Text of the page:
When times are good, some nonprofits need cheering up.
Courtesy of The Salvation Army
By Jen Wieczner
June 11, 2015

One downside to strengthening job creation: Fewer Americans are working for free.

As unemployment has fallen to healthy pre-recession levels of 5.4%, so too has U.S. volunteerism plunged to its lowest point since 2002, according to the Bureau of Labor Statistics. In 2014, 25.3% of Americans turned out to volunteer, 1.5 percentage points lower than in 2009. “The volunteering rate tends to track the unemployment rate,” says Nathan Dietz, senior research associate at the Urban Institute who previously worked with government agencies on the BLS volunteering data.

The trend is bad news for organizations that rely on unpaid workers to help the needy, from Girl Scouts to volunteer fire departments. Last year the Salvation Army had 200,000 fewer volunteers holding kettles and ladling soup than it did the year before (though donations increased), and the Red Cross this year had 43% fewer volunteers than it did in 2009.

Part of the problem may be that people are busier: The largest dropoff has been among the gainfully employed, traditionally the group most likely to volunteer. While the share of unemployed people who volunteer is actually up almost 5% since 2009, the proportion of employed people who donate their time has dropped more than 7% over the same period. That’s led some to speculate that for many folks, community service might have just been a temporary gig until they got hired, particularly for young college grads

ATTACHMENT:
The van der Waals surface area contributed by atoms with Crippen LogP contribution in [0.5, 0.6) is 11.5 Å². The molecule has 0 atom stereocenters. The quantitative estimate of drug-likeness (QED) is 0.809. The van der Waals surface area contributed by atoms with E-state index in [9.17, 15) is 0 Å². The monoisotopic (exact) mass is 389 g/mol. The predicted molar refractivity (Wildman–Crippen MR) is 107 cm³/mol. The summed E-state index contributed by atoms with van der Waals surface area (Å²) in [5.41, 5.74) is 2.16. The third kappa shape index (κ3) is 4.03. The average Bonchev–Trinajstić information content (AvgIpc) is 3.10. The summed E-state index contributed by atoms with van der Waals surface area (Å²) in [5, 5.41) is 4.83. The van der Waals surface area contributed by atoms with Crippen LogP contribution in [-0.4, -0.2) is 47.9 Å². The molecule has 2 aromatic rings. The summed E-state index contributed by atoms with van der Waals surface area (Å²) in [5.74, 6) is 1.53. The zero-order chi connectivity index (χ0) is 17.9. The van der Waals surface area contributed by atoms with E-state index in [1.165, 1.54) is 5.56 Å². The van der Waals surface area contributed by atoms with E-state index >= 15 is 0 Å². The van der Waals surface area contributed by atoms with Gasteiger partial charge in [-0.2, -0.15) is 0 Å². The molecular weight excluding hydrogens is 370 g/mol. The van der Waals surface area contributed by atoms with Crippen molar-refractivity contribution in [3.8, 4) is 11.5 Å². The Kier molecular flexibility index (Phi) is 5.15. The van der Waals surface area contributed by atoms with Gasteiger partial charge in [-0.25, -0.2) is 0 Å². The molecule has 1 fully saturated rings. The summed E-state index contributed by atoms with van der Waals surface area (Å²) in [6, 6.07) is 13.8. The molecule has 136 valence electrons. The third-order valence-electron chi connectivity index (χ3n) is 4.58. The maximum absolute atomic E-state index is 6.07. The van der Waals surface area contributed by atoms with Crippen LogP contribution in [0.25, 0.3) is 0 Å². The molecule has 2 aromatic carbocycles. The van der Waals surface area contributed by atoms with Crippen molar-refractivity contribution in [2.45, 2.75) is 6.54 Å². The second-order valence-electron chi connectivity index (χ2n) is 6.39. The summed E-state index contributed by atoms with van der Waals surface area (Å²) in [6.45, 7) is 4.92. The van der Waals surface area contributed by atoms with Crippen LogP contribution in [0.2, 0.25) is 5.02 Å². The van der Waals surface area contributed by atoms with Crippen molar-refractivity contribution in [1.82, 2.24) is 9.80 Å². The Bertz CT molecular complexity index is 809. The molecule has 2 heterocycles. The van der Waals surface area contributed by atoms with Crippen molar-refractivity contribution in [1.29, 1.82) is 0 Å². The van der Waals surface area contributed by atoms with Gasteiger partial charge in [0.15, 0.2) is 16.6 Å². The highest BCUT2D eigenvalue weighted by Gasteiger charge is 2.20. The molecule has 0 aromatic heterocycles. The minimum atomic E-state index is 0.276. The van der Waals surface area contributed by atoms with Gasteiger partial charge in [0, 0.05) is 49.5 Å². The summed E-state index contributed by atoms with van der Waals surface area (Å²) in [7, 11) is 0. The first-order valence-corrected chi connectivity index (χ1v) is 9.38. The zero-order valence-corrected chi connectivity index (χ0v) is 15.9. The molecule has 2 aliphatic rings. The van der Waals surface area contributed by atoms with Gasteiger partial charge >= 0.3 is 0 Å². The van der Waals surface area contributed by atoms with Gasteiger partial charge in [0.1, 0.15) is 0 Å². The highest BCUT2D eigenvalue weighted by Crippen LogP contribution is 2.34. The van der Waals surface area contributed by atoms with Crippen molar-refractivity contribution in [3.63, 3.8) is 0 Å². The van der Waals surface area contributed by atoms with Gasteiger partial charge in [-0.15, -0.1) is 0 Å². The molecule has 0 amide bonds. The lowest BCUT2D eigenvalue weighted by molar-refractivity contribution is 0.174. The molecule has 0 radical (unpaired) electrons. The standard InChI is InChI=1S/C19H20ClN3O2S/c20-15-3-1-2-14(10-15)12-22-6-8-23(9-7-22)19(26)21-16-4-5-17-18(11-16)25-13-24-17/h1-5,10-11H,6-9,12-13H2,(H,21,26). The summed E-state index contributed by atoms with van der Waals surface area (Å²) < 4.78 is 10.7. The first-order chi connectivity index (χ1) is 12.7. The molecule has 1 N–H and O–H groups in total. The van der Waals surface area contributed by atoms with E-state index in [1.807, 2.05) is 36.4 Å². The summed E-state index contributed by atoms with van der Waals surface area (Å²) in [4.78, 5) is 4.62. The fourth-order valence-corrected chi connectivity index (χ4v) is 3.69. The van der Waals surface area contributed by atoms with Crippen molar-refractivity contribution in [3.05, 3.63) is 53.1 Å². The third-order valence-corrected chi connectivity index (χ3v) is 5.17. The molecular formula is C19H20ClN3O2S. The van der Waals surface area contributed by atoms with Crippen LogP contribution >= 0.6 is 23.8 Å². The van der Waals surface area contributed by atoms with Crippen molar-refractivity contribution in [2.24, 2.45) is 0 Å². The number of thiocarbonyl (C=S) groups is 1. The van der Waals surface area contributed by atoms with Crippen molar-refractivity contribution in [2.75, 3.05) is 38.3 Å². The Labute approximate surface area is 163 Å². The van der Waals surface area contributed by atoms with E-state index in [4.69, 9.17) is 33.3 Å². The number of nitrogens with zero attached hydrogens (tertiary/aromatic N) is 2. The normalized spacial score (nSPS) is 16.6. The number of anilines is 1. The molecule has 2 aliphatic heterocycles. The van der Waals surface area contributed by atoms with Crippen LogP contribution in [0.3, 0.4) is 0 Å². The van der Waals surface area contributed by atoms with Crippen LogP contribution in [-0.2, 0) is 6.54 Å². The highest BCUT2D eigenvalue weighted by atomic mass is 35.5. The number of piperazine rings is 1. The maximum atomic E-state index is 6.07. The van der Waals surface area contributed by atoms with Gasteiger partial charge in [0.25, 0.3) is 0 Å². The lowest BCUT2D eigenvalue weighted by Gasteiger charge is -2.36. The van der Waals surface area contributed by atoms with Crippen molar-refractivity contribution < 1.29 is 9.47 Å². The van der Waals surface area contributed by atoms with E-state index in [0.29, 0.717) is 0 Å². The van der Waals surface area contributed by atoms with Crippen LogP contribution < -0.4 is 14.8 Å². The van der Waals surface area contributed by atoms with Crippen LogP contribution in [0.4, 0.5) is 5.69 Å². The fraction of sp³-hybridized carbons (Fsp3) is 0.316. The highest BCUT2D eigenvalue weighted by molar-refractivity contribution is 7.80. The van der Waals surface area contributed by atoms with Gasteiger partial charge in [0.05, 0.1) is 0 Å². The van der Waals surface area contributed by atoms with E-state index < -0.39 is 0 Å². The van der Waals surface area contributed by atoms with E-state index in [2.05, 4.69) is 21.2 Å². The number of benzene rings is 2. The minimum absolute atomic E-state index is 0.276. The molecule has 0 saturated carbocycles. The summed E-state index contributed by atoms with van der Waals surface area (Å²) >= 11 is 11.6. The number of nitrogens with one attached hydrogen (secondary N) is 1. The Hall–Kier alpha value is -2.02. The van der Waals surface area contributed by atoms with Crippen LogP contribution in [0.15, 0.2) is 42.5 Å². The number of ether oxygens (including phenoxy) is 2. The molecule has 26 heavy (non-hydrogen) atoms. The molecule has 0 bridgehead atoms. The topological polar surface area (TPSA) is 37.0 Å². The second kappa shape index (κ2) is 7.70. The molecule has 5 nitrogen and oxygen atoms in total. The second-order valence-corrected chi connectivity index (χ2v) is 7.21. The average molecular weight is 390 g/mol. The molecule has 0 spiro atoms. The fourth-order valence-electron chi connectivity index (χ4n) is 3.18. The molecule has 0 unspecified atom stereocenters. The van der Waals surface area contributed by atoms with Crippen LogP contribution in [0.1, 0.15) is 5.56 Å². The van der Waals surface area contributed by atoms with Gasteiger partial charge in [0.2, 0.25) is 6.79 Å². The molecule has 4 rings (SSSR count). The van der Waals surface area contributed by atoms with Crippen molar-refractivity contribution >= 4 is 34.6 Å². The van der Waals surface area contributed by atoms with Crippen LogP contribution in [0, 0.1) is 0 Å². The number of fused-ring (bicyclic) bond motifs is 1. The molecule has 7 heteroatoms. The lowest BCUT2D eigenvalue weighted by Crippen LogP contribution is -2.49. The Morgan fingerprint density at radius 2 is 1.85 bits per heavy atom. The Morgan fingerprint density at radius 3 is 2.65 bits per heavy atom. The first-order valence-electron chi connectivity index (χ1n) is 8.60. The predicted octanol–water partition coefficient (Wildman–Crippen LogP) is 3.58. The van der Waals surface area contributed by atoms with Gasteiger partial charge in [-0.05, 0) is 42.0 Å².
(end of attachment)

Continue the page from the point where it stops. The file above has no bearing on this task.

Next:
Another reason for the decline may be that many people feel like the recession and its hardships are bygone problems. When times are good, people “don’t feel the emotional tug to go volunteer,” that they do when the struggles are tangible, says Ron Busroe, national spokesman for the Salvation Army. “They forget it,” Busroe says—at least once they’ve gotten a job.

A version of this article appears in the June 15, 2015 issue of Fortune magazine with the headline ‘Volunteering vs. the recovery.’

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